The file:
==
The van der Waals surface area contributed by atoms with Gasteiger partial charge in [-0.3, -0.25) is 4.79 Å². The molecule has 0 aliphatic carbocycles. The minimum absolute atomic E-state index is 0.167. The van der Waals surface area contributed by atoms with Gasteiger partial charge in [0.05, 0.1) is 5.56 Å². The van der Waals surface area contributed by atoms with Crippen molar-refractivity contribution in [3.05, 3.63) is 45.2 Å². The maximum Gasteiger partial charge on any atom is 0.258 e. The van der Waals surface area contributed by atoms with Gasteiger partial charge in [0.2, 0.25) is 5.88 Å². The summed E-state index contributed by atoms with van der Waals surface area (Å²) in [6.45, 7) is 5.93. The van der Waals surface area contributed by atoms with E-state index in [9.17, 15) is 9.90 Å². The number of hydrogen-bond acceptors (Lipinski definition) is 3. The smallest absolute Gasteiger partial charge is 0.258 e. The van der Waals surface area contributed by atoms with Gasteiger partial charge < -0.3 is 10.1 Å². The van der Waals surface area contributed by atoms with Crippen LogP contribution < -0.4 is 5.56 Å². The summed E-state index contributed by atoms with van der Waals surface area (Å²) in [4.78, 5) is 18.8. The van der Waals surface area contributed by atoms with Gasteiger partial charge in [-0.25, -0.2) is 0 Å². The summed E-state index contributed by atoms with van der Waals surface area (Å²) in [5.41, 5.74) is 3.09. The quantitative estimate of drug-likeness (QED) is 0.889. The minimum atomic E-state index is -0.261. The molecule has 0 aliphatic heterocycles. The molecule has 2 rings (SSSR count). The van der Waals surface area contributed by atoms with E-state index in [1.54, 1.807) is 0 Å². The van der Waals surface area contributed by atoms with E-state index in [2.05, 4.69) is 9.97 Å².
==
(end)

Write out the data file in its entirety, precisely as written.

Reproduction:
The van der Waals surface area contributed by atoms with Gasteiger partial charge in [-0.3, -0.25) is 4.79 Å². The molecule has 0 aliphatic carbocycles. The minimum absolute atomic E-state index is 0.167. The van der Waals surface area contributed by atoms with Gasteiger partial charge in [0.05, 0.1) is 5.56 Å². The van der Waals surface area contributed by atoms with Crippen molar-refractivity contribution in [3.05, 3.63) is 45.2 Å². The maximum Gasteiger partial charge on any atom is 0.258 e. The van der Waals surface area contributed by atoms with Gasteiger partial charge in [0.2, 0.25) is 5.88 Å². The summed E-state index contributed by atoms with van der Waals surface area (Å²) in [6.45, 7) is 5.93. The van der Waals surface area contributed by atoms with E-state index in [9.17, 15) is 9.90 Å². The number of hydrogen-bond acceptors (Lipinski definition) is 3. The smallest absolute Gasteiger partial charge is 0.258 e. The van der Waals surface area contributed by atoms with Gasteiger partial charge < -0.3 is 10.1 Å². The van der Waals surface area contributed by atoms with Crippen LogP contribution < -0.4 is 5.56 Å². The summed E-state index contributed by atoms with van der Waals surface area (Å²) in [4.78, 5) is 18.8. The van der Waals surface area contributed by atoms with Gasteiger partial charge in [-0.25, -0.2) is 0 Å². The summed E-state index contributed by atoms with van der Waals surface area (Å²) in [5.41, 5.74) is 3.09. The quantitative estimate of drug-likeness (QED) is 0.889. The minimum atomic E-state index is -0.261. The molecule has 0 aliphatic heterocycles. The molecule has 2 rings (SSSR count). The van der Waals surface area contributed by atoms with E-state index in [1.54, 1.807) is 0 Å². The van der Waals surface area contributed by atoms with E-state index in [2.05, 4.69) is 9.97 Å².